Miliband must ignore the siren calls of those, like the Blairite Shadow Defence Secretary, Jim Murphy, who urge him to reject "populism" in pursuit of a mythical "credibility". He has to stand up for the little guy against vested interests. And it isn't enough to be on the little guy's side – he has to be seen with him, too. "People understand who you are by looking at you rather than reading about you," a friend of Miliband's told me last February. "It drives me mad that I can't think of a single iconic picture of Ed since he's become leader." A year on, nothing has changed: there is still no iconic picture or image to suggest that Ed Miliband is, as he claims, the champion of the squeezed middle.
Obama is touring his country; Miliband seems to be touring Westminster. Or, alternatively, the world of think-tanks and academics. The US president, for instance, delivered his Osawatomie speech in a local high school. Last week, the Labour leader gave a speech in Sheffield in which he spoke of the importance of "standing up for the squeezed middle" and "challenging the powerful vested interests". But he didn't give it outside the Sheffield Forgemasters plant, which had its £80m government loan controversially cancelled by the cuts-obsessed Coalition, nor did he give it inside one of the 30 or so Sure Start centres in Sheffield that are on the verge of closure. Miliband's rousing, passionate, populist address was delivered at... wait for it... the Sheffield Political Economy Research Institute at the University of Sheffield. Wonks will be wonks.
All is not lost. With the right combination of populist rhetoric, bold policies and combative advisers, Obama has shown how it is possible to shake off a detached or professorial image. Miliband, too, has his "tribune of the people" moments – but, like the pre-Osawatomie Obama, they are few and far between. The Labour leader often lacks momentum: he went after News International in the summer of 2011, but then went silent on the future of the Murdoch media empire. He took on RBS's Stephen Hester over his bonus and emerged victorious – but has since had little to say about Barclays boss Bob Diamond's bonus or the row over executive pay at Network Rail.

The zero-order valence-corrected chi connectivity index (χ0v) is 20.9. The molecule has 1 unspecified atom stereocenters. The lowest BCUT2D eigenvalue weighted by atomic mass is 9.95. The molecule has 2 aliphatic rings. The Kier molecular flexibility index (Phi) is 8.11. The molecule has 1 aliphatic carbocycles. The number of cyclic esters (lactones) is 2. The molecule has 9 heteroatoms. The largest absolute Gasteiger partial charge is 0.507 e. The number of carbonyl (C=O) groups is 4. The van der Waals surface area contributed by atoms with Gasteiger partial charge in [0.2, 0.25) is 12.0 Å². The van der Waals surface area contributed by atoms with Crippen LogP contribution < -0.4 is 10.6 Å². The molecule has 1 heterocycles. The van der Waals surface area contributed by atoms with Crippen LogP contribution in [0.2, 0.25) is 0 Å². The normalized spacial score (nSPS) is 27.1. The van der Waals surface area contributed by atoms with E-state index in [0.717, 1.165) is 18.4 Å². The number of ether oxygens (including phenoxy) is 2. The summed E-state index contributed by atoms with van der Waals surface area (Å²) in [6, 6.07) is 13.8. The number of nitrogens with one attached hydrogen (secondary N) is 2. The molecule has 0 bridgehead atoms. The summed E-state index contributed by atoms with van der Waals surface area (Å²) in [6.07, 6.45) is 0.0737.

In an age of economic insecurity, Miliband cannot afford to let the right surf the wave of anger and discontent among voters. He has to be prepared to show voters that he is an idealist as well as a realist, a populist as well as a pragmatist. Thanks to the Republicans' inability to settle on a credible candidate, Obama could afford to wait three years before he changed tack. Miliband doesn't have that sort of time.
Stagnation in Europe is proof of how austerity economics has failed; rising growth and employment in America shows us how stimulus spending works. It also offers evidence for the effectiveness of left-populism – and standing up for the little guy. Miliband, like Obama, must find his inner populist.
Mehdi Hasan is senior editor (politics) at the New Statesman and the co-author of 'ED: The Milibands and the Making of a Labour Leader' (Biteback)